Q&A with comedian Jake Donaldson

You may know comedian Jake Donaldson for a number of reasons:

  • He’s a regular at my annual 12 Hour Charity Open Mic
  • He’s a pretty darn good comedian
  • He made the news thanks to his appearance on The Chase 

However you know him, you’ll know he’s ace and one of the funniest guys I know. I should hope so, too, cause that’s what he does best.

Returning to this year’s 12 Hour Open Mic on 28th May (bank holiday Monday, this year we’re raising money for the rain forest), Jake will be taking on an hour of stand-up time to tickle our funny bones.

How long have you been performing stand-up comedy? Do you remember your first ever gig?

I started when I was at University in 2013, I had been going along to an open mic comedy night at a club called Mr Ben’s in Leeds every week during my first year and I eventually worked up the courage to have a go myself. The format of the show was that each comic had to survive five minutes on stage without being voted off by three judges in the audience (they call it a gong-show) and I lasted about two and a half minutes, during which I got one single laugh. I really enjoyed it, despite the fact the set had been an obvious abject failure and I tried to book back onto the show a month later but the club had closed down. I don’t think this was due to my first ever set but it’s a possibility…

I did another, non-gong show gig a few months later at the Verve Comedy Cellar in Leeds (which is still going, every Tuesday at the Verve bar on Merrion Street!) and it felt like it had gone much better, although in reality were I to watch it back now I’d probably be very ashamed of the quality of it! But nevertheless, I’d been bitten by the bug at that gig and I joined the Leeds University Comedy Society who let me perform at their shows over the next few years before I moved onto the proper circuit after I graduated. I now perform at professional gigs across the country and focus my comedy year around writing and taking shows to the Edinburgh Fringe Festival.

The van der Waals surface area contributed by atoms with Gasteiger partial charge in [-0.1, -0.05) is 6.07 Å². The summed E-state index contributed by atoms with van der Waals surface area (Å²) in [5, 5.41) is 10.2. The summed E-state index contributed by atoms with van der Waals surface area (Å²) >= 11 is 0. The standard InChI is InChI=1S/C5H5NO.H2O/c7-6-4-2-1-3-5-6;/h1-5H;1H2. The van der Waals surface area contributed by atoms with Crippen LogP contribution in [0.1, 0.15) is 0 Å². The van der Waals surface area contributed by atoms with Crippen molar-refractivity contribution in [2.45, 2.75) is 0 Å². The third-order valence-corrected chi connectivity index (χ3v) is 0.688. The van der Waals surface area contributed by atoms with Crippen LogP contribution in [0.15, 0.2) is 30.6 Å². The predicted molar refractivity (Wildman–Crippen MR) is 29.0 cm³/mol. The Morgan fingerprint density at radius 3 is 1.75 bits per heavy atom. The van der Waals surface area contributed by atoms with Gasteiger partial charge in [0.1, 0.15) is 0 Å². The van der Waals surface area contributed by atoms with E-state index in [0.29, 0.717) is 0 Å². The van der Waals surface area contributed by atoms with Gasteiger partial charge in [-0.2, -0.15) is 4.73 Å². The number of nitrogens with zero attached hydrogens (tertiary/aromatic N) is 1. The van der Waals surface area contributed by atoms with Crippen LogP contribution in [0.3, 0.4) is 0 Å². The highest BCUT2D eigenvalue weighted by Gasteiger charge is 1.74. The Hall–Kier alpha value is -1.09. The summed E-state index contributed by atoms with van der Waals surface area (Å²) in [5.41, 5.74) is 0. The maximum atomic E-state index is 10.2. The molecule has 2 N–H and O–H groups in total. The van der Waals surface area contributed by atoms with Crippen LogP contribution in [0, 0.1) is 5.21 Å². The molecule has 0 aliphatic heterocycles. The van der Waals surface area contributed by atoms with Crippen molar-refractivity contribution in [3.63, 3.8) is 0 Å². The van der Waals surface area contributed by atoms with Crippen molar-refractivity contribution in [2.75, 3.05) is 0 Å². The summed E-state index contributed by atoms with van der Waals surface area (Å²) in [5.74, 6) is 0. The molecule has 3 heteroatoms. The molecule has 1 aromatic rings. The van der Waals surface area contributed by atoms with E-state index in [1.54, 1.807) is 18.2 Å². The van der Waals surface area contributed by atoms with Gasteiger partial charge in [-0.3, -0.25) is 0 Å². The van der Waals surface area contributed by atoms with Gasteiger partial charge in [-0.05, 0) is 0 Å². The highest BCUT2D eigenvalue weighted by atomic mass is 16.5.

What’s been your best and worst gig experiences?

Both of these would probably have happened during the Edinburgh Fringe Festival. I love the festival because you can have both the best and worst experiences of your career within 24 hours of each other. I’ve had some of the best times on stage I’ve ever had during the fringe, I’d be hard pressed to choose one single experience, but certainly near the top would be when I was asked to perform at the cult late night show This Is Business which ran during the 2015 and 2016 festivals. The show was a bit of a bear pit but in a fun way, everyone (acts and audience) was in on the joke that heckling and joining in was encouraged but only as long as the heckle included the word “Business” and the audience would self-police and turn on any genuine heckles that didn’t stick to that format. Some of the comics were made aware of the format before the show and some weren’t so it was always a bit of a gamble as to how the show would go and whether the acts would get on board with it or whether it would just kick off. It made the gigs very exciting and there was a sense of danger about the whole affair that was quite attractive to comedians and audience members alike.

I don’t know about the worst gig, but there have certainly been odd moments in shows during the festival that are, let’s say unexpected. I’ll never forget the man who sat in the front row of my final show of the 2015 run and halfway through just pulled out and started eating a packet of plain boil-in-the-bag rice with a fork he’d brought from home. It was just very weird to witness. Then I later found out that the venue had supplied him with the kettle he’d used to boil it…